The BMW 1-Series Guide

Introducing the BMW 1-Series

Guide Version: 1.0. This guide was created on 09-18-2015 and updated monthly with new information.

The most affordable in BMW’s lineup, the BMW 1 Series is the perfect entry choice for those who want to be part of the Bimmer lifestyle. The BMW 1 Series is meant as a family luxury vehicle, with ease of use, excellent maneuverability and economy as the main selling points.

Technically though, it still should be called the M1. Since after all, it still remains as the flagship of BMW when it comes to terms of performance-enhanced variance of their 1-Series range. It’s similar to how the BMW M5 is to the 5-series and how the BMW M3 is to the 3-series.

With everything said and done, aimed at the ever-loyal BMW purists and aficionados, the M1 name will forever be associated and synonymous with the mid-engined supercar from the late 70’s up to the early 80s.

But BMW is trying to make a comeback. Nick the convoluted title and you’re left the BMW’s attempt at getting back on the track for their core customers using their ultimate weapon: the BMW 1-Series M Coupe. Formulated by non-other than BMW’s M division, it’s faring well to the customers thanks to the lukewarm reception, possibly a rub-off effect from the recent welcome of their BMW X6 and X5 SUVs.

What You Need To Know About the BMW 1-Series


The BMW 1 Series has the rear-wheel-drive powered by three different 3.0-liter inline-6 engines. For the 128i, the naturally aspirated engine has the capability of producing 230 hp and 200 lb-ft torque. For the transmission, the six-speed manual is standard with the six-speed automatic transmission coming as a free option. 0-60 mph can be achieved in as little as 5.9 seconds with the automatic and a 6.7 second time with the manual transmission. EPA estimates the fuel economy at 18/27 mpg for the 128i coupe and 22 mpg combined regardless of transmission. As for the convertible, it’s 18/27 mpg for city and highway respectively and 21 combined with the automatic. With the manual transmission, it’s estimated at 19/28/22.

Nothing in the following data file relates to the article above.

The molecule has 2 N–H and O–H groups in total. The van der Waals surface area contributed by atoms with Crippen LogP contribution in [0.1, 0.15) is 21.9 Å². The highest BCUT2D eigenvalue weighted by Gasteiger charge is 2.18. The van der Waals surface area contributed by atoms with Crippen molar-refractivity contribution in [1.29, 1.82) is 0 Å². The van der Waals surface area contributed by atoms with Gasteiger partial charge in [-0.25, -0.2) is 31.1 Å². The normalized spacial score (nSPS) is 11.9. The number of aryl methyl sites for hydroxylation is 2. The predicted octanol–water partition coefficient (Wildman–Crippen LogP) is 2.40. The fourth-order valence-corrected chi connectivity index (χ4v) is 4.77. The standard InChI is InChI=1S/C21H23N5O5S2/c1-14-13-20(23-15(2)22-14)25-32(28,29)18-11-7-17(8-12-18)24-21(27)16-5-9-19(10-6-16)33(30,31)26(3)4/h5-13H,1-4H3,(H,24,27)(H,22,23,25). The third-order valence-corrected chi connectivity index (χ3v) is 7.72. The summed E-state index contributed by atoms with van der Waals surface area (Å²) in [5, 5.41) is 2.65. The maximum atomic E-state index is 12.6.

If there ever comes a time where a car can outrun the BMW 1-Series, it has to be a purpose-built sporting machine—that and the race need to be on a winding road. Some racetrack maniacs take into account that the car’s handling isn’t the same as the M-badged BMWs when driven ferociously, but that’s a given. Others still find the excellent body control, responsive steering, and great outward visibility enough for their driving pleasures. Although the drive isn’t as refined as the 3 Series, the 1Series can still compete with the rivals.


The interior of the 1 Series is comparably competitive against its rival counterparts. In terms of material quality, although there are evidently more plastic in the BMW than you’d expect, it still excels above what other automakers are offering. Plus, you have the optional wood or aluminum trim dress the dash for a more personal look and feel.

The BMW 1-Series dash and controls are generally straightforward. They’re all standard and could be easily familiarized with. But given the notable lack in support of the car’s potential, the back seat seems to be a bit of a lackluster. However, if you opt-in for the M-Sport package, that worry seems to be absent. Others claim that the manual adjustable seats from the Sports package are even better than the automatic standard power seats. And to keep your butt from roasting, there is also the convertible’s optional sun-reflective leather seating.

The subcompact BMW 1 Series has one fault though: even though it has the four-seater capability attached to the model, it’s significantly smaller than the coupe, so it’s ideal either for small kids or some cargo.


The usual safety standards come equipped with any of the BMW 1-Series, such as disc brakes with standby features and brake drying, traction and stability controls, and a hill-start assist for the manual transmission equipped cars. For the coupe, front-side airbags and full-length airbags are standard; but with the convertible, the front-seat-side airbags are extended to protect the driver and passengers head. It also comes with pop-up rollover hoops.

BMW 1-Series SPECS

ENGINE TYPE: twin-turbocharged and intercooled DOHC 24-valve inline-6, aluminum block and head, direct fuel injection

HORSEPOWER: 335 hp @ 5800 rpm

TORQUE: 370 lb-ft @ 1500 rpm

FUEL ECONOMY- 19/26 mpg

TRANSMISSION-  6-speed manual



DRIVE TYPE: Front Engine / RWD

TOP SPEED- 155 mph

0-60MPH- 4.5 sec

Price: $50,810 (base price: $47,010)


Apart from receiving increased standard equipment, the 1-Series pays homage to the long lineage of the excellent M1 with the way it’s built.

Under the hood there is an undeniable presence of the Bavarian automakers desire for performance built cars. It’s the same as the original 3 Series. In lieu of all that, be it the convertible or the coupe 1 Series, the nimble characteristics of the model still upholds the defined entirety of the BMW brand. Donning in an inline-6 engine, the thrills are there for the taking. As for the transmission you have three options: the six-speed automatic, the six-speed manual, and the sophisticated seven-speed dual-clutch automated manual.

But still, you have the ultimate decision on which convertible or coupe you’re about to buy since, we all know it, it’s a big decision. On the other hand, compared to most competitive makers that go beyond, there’s still that dynamism and extraordinary quality that the BMW 1 Series possess.


√ Powerful, fuel-efficient engines;

√ Rear-wheel drive;

√ Rimble handling;

Solid construction;

√ Convertible available.


× Cramped backseat;

× Mediocre interior materials;

× Less-than-svelte styling.